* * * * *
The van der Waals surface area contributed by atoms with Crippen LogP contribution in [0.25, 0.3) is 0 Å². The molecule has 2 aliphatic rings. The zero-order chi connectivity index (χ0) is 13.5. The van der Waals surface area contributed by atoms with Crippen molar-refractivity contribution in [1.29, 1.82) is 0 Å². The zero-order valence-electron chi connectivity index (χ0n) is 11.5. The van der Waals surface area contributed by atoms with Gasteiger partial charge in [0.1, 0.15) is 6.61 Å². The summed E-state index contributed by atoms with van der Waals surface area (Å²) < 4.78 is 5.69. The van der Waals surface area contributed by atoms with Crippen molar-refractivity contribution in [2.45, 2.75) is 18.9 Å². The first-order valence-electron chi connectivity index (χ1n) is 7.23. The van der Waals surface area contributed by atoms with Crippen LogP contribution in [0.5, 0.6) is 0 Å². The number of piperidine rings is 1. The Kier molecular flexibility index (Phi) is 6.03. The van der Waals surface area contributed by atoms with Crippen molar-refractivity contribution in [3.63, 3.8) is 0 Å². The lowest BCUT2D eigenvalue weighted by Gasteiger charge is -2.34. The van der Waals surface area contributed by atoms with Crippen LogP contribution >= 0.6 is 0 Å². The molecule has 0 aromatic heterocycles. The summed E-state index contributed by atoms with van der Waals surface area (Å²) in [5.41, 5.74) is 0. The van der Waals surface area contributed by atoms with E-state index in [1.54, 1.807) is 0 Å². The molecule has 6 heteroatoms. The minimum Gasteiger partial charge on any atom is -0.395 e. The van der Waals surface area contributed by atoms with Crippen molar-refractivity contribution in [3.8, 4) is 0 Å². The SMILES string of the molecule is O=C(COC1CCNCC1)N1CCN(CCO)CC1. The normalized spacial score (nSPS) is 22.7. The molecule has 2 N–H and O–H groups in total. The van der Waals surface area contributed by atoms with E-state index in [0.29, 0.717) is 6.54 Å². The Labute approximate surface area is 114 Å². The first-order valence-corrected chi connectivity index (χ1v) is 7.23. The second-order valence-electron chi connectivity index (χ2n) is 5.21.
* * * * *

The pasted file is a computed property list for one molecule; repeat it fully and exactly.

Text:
The van der Waals surface area contributed by atoms with Crippen LogP contribution in [0.25, 0.3) is 0 Å². The molecule has 2 aliphatic rings. The zero-order chi connectivity index (χ0) is 13.5. The van der Waals surface area contributed by atoms with Crippen molar-refractivity contribution in [1.29, 1.82) is 0 Å². The zero-order valence-electron chi connectivity index (χ0n) is 11.5. The van der Waals surface area contributed by atoms with Gasteiger partial charge in [0.1, 0.15) is 6.61 Å². The summed E-state index contributed by atoms with van der Waals surface area (Å²) < 4.78 is 5.69. The van der Waals surface area contributed by atoms with Crippen molar-refractivity contribution in [2.45, 2.75) is 18.9 Å². The first-order valence-electron chi connectivity index (χ1n) is 7.23. The van der Waals surface area contributed by atoms with Crippen LogP contribution in [0.5, 0.6) is 0 Å². The number of piperidine rings is 1. The Kier molecular flexibility index (Phi) is 6.03. The van der Waals surface area contributed by atoms with Crippen molar-refractivity contribution in [3.63, 3.8) is 0 Å². The lowest BCUT2D eigenvalue weighted by Gasteiger charge is -2.34. The van der Waals surface area contributed by atoms with Crippen LogP contribution >= 0.6 is 0 Å². The molecule has 0 aromatic heterocycles. The summed E-state index contributed by atoms with van der Waals surface area (Å²) in [5.41, 5.74) is 0. The van der Waals surface area contributed by atoms with E-state index in [1.54, 1.807) is 0 Å². The molecule has 6 heteroatoms. The minimum Gasteiger partial charge on any atom is -0.395 e. The van der Waals surface area contributed by atoms with Crippen molar-refractivity contribution in [3.8, 4) is 0 Å². The SMILES string of the molecule is O=C(COC1CCNCC1)N1CCN(CCO)CC1. The normalized spacial score (nSPS) is 22.7. The molecule has 2 N–H and O–H groups in total. The van der Waals surface area contributed by atoms with E-state index in [0.29, 0.717) is 6.54 Å². The Labute approximate surface area is 114 Å². The first-order valence-corrected chi connectivity index (χ1v) is 7.23. The second-order valence-electron chi connectivity index (χ2n) is 5.21.